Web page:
Fourth Industrial Revolution

The universe is bigger than we thought. Much bigger

The spiral galaxy NGC 4845, located over 65 million light-years away in the constellation of Virgo (The Virgin) is shown in this NASA/ESA Hubble Space Telescope image released on January 8, 2016. The galaxy?s orientation clearly reveals the galaxy?s striking spiral structure: a flat and dust-mottled disc surrounding a bright galactic bulge. NGC 4845?s glowing center hosts a gigantic version of a black hole, known as a supermassive black hole. REUTERS/NASA/Handout  FOR EDITORIAL USE ONLY. NOT FOR SALE FOR MARKETING OR ADVERTISING CAMPAIGNS. THIS IMAGE HAS BEEN SUPPLIED BY A THIRD PARTY. IT IS DISTRIBUTED, EXACTLY AS RECEIVED BY REUTERS, AS A SERVICE TO CLIENTS - RTX21KFS

The final frontier — has at least 10 times more galaxies than the mid 1990s Hubble Deep Field images count of about 100 to 200 billion. Image: REUTERS/NASA/Handout

Dom Galeon
Writer, Futurism
Sarah Marquart
Writer, Futurism
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It turns out, what we call the observable universe — the part visible within our cosmological horizon, A.K.A. the final frontier — has at least 10 times more galaxies than the mid 1990s Hubble Deep Field images count of about 100 to 200 billion.

Using collected data from various deep space images from the Hubble Space Telescope and other sources, an international team of scientists led by Christopher Conselice from the University of Nottingham, UK, created a 3D map of the known universe. Mathematical models were used to calculate for galaxies current telescopes cannot yet observe. These showed that, to make sense of the numbers and the maps, about 90% of galaxies are far, far away and too faint to be seen clearly.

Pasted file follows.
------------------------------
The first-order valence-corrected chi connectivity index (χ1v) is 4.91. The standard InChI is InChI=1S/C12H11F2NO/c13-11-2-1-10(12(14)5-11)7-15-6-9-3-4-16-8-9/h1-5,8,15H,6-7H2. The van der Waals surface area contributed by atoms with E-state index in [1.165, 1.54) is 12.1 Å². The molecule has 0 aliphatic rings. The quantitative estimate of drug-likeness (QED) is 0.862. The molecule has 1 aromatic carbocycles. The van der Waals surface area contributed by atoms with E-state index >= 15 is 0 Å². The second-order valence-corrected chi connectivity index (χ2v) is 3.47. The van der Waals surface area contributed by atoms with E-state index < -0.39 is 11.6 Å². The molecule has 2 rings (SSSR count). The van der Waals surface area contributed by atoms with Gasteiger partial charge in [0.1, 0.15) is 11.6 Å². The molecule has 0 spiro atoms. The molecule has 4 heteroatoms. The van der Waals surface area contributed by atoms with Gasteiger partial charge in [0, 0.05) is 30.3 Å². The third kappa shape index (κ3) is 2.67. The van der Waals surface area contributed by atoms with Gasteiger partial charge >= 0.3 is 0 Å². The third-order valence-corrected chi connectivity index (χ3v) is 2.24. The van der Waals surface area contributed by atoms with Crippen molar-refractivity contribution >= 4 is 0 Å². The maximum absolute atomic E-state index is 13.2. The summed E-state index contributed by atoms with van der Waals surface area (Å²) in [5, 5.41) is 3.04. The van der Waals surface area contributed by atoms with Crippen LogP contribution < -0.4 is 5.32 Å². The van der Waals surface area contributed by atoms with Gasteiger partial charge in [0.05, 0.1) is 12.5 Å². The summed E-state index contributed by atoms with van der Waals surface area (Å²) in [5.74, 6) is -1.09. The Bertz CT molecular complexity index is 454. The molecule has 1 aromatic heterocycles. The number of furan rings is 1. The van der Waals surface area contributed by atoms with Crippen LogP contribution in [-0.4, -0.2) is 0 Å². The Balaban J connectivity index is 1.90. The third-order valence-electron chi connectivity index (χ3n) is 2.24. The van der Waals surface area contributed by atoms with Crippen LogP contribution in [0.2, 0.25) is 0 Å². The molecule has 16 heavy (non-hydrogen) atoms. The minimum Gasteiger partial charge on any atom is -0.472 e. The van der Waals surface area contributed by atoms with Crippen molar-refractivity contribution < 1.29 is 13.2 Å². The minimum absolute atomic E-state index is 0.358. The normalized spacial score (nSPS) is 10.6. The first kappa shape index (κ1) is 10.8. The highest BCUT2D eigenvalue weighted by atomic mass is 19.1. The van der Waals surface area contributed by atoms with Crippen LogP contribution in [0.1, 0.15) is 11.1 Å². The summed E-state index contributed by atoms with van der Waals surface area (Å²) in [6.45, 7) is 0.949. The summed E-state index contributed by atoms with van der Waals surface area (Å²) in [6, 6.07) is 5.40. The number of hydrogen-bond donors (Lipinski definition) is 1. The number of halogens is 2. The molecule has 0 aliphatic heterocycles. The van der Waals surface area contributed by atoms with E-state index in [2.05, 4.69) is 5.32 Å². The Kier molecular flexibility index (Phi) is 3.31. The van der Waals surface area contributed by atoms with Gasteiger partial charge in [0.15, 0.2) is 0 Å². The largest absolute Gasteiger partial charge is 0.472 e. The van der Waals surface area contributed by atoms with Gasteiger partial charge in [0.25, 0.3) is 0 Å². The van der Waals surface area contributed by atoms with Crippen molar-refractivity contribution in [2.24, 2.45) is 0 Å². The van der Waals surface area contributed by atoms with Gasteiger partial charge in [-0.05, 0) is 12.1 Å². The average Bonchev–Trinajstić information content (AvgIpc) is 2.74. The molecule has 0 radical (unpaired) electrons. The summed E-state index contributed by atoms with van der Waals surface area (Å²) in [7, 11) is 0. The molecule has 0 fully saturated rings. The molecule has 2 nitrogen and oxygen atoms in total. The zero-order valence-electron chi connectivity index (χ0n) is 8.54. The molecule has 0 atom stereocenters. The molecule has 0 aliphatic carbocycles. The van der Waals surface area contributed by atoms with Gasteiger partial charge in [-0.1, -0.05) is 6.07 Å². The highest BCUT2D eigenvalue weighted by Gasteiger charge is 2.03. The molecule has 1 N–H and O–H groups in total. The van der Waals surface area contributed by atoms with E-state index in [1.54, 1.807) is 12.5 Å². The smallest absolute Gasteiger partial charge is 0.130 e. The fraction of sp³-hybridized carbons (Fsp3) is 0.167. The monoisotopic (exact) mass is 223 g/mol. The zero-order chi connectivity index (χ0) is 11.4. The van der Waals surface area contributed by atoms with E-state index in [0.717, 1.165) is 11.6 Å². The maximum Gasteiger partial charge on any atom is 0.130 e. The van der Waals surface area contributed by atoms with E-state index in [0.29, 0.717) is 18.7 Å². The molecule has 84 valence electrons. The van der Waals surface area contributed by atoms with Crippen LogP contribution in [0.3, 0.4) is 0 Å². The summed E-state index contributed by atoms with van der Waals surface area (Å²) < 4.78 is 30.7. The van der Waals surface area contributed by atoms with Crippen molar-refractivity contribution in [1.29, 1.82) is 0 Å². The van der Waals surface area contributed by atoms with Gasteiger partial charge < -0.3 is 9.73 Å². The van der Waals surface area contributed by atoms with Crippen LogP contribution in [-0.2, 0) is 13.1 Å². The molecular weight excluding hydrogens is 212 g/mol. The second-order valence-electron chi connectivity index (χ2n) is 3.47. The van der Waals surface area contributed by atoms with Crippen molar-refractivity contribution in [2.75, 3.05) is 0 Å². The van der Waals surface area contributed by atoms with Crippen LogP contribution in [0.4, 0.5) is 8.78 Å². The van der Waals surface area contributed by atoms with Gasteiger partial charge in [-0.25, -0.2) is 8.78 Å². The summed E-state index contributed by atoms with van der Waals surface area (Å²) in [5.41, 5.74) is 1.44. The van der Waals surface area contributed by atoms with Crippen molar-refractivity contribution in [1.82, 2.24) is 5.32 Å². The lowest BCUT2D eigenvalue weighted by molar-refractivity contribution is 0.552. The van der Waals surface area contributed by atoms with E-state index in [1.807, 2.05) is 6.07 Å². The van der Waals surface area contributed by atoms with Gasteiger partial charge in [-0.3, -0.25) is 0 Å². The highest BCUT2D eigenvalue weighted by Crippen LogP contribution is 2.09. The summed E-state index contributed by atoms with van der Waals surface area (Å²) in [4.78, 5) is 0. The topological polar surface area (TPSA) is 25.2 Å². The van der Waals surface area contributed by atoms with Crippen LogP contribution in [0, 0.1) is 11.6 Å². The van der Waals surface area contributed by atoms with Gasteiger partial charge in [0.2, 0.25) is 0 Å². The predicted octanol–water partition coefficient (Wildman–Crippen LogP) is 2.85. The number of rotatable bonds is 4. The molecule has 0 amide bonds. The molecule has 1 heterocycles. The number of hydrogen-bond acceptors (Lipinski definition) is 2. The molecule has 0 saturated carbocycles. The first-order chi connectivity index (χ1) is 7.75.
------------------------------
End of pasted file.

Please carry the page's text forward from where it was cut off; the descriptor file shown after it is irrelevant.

The map recreates, as accurately as possible, different times in the universe’s history as far back as 13 billion years in its past. Accordingly, when the universe was several billion years younger than today, it contained 10 more galaxies per unit volume. Galaxies decrease in number (and increase in size) as the billion years go by. “This gives us a verification of the so-called top-down formation of structure in the universe,” Conselice explains.

This helps answer Olbers’ Paradox (why the night sky remains dark, despite the many stars). The myriad of stars within the billions of galaxies invisible to the human eye because ofredshifting of light, the universe’s dynamic nature, and intergalactic dust and gas absorbing light. This keeps the night sky mostly dark — keeping the night sky mostly dark.


“It boggles the mind that over 90% of the galaxies in the universe have yet to be studied. Who knows what interesting properties we will find when we observe these galaxies with the next generation of telescopes,” explains Conselice about the far-reaching implications of the new results.

The development of more advanced space telescopes in the future, beginning with the James Webb Space Telescope (JWST) in 2018, would certainly help us see the observable universe clearly. Who knows what remains lurking just by that expanded frontier of space.

In any case, a larger known universe means an even wider space to accommodate the search for possible extraterrestrial life. Why not? Every time we think that we understand more of it, the universe seems to always surprise us with more.

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